What is a library?

Libraries and books always have the power to bring people together…another reason why I love them. Over the past few days, I’ve come across two international projects that are very good examples of this. During my latest trip to London, I saw a book maze designed and built by the Brazilian artists Marcos Saboya and Gualter Pupo at the Royal Festival Hall as part of the Southbank Centre. I often spend time here reading, thinking, writing and typing when I’m in London as it’s in a great location and is such a multipurpose venue. Entitled ‘aMAZEme’, programmed as part of the arts festival for the London 2012 Olympics, it is a stacked, twisting labyrinth of books based on a fingerprint belonging to writer Jorge Luis Borges. It was built by the artists and over fifty volunteers day and night for five days using 250,000 remaindered, used and new books, most of which are on loan from Oxfam and will be returned after the exhibit. The piece covers over 500 square metres with sections standing up to 2.5 metres high. Below is a time-lapse video of the building process that gives you a real sense of how the installation was constructed. On the very busy Olympic “super Saturday”, the maze was busy, full of people negotiating the paper walls that guided their path, full of children reading and playing, and most of all full of people reading, learning and engaging with words. I was caught at one stage taking breaths between the pages, getting a smile or two from members of the public as if they also did the same ritualistic action when picking up a book for the first time. I’ll talk about the smell of fresh print tomorrow.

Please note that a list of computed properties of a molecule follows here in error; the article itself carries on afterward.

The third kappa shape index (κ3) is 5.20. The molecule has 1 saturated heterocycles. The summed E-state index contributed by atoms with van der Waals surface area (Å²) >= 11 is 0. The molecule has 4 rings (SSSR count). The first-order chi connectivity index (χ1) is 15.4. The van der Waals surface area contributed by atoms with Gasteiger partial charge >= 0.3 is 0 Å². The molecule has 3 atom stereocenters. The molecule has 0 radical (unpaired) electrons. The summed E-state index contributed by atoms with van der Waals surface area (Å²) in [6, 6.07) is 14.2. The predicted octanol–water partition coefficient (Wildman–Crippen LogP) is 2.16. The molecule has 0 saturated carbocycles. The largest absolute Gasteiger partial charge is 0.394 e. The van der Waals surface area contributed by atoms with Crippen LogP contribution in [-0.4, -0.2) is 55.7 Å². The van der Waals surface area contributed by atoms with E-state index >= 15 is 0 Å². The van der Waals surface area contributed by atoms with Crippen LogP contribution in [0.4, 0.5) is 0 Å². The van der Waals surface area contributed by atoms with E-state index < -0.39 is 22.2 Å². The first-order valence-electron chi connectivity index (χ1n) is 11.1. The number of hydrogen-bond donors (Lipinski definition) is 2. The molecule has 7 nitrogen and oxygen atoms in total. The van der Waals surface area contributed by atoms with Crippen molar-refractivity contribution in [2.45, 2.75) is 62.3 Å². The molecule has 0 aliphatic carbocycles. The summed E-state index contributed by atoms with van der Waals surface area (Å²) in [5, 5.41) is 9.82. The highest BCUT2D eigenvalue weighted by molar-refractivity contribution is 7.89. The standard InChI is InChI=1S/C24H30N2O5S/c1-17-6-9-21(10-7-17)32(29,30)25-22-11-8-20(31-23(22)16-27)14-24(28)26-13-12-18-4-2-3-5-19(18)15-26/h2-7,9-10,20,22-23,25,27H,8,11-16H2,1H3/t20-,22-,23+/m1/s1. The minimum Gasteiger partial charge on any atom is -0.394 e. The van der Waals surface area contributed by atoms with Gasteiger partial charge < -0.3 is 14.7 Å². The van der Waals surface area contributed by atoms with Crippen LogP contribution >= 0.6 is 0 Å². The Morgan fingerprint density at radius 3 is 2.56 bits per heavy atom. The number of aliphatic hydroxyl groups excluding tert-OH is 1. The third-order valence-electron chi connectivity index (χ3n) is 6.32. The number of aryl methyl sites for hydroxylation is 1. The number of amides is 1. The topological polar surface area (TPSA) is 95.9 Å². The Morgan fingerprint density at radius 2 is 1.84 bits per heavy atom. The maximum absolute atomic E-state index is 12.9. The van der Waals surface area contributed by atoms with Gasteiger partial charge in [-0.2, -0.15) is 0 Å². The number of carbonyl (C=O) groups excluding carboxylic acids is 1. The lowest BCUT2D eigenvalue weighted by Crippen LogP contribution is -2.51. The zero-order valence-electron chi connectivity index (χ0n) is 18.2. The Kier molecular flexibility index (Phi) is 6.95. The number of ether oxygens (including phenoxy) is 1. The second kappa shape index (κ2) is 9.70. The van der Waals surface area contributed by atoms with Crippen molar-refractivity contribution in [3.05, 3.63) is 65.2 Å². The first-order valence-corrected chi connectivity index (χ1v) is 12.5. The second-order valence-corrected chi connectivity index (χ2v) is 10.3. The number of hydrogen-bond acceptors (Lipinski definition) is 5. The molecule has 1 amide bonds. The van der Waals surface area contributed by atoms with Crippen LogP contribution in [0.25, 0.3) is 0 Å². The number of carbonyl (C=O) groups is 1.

The next discovery is the growing initiative ‘The Garden Library for Refugees and Migrant Workers’, founded in 2009 as a social-artistic urban community project by ARTEAM, a non-profit interdisciplinary art collective. Located in Lewinsky Park, by the central bus station of Tel Aviv, the library contains approximately 3,500 books in Mandarin Chinese, Amharic, Thai, Tagalog, Arabic, French, Spanish, Nepalese, Bengali, Hindi, Turkish, Romanian, Sinhala, Tigrinya, and English. The children’s cabinet also holds books in Hebrew. The books were compiled after consulting with native speakers of each language so that the selection appeals to a wide range of tastes, including classics and master works of literature, in addition to bestsellers and graphic novels. The library does not use a conventional sorting systems and implements a unique process to embody the spirit of the library. In addition to a color sticker marking each book’s language, listing its catalogue number, a second, 5cm-high sticker is placed at the bottom of each spine denoting the feelings the book arouse in readers. Therefore, the books are not catalogued according to conventions of genre or author name, but according to the feelings amusing, boring, bizarre, depressing, exciting, inspiring and sentimental. This is such a clever and accessible way to rethink the way to catalogue books! I wish more libraries used this kind of approach. The library is located in a neighborhood of the city predominantly inhabited by migrant workers, where it creates a welcoming space for reading, browsing and socializing. It was designed by architect Yoav Meiri with a unique layout that features no walls or door and comprises two bookcases supported by the walls of a public shelter located in the heart of the park. A permanent canopy stretches above the two structures, providing shelter for both books and visitors. This project is constantly seeking support including funding from the public, in addition to expanding its networks and dialogues through international creative projects…perhaps there’s an opportunity to make a project with China? I’m already thinking…

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